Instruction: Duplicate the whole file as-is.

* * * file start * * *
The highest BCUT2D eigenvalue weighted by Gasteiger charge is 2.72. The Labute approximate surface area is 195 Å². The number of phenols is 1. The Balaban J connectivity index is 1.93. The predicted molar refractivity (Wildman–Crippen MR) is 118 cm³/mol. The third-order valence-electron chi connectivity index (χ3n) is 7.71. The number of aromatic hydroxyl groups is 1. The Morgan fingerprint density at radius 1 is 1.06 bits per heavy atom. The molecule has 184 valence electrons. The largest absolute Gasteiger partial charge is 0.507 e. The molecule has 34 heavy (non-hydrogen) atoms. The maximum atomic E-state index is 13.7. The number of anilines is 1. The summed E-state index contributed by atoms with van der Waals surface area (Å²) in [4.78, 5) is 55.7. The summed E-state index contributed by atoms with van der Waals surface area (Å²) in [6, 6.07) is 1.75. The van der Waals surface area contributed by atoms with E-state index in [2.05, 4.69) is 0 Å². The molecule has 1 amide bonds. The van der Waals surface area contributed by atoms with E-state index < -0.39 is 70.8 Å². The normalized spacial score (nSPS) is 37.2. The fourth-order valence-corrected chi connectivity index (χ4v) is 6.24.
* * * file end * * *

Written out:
The highest BCUT2D eigenvalue weighted by Gasteiger charge is 2.72. The Labute approximate surface area is 195 Å². The number of phenols is 1. The Balaban J connectivity index is 1.93. The predicted molar refractivity (Wildman–Crippen MR) is 118 cm³/mol. The third-order valence-electron chi connectivity index (χ3n) is 7.71. The number of aromatic hydroxyl groups is 1. The Morgan fingerprint density at radius 1 is 1.06 bits per heavy atom. The molecule has 184 valence electrons. The largest absolute Gasteiger partial charge is 0.507 e. The molecule has 34 heavy (non-hydrogen) atoms. The maximum atomic E-state index is 13.7. The number of anilines is 1. The summed E-state index contributed by atoms with van der Waals surface area (Å²) in [4.78, 5) is 55.7. The summed E-state index contributed by atoms with van der Waals surface area (Å²) in [6, 6.07) is 1.75. The van der Waals surface area contributed by atoms with E-state index in [2.05, 4.69) is 0 Å². The molecule has 1 amide bonds. The van der Waals surface area contributed by atoms with E-state index < -0.39 is 70.8 Å². The normalized spacial score (nSPS) is 37.2. The fourth-order valence-corrected chi connectivity index (χ4v) is 6.24.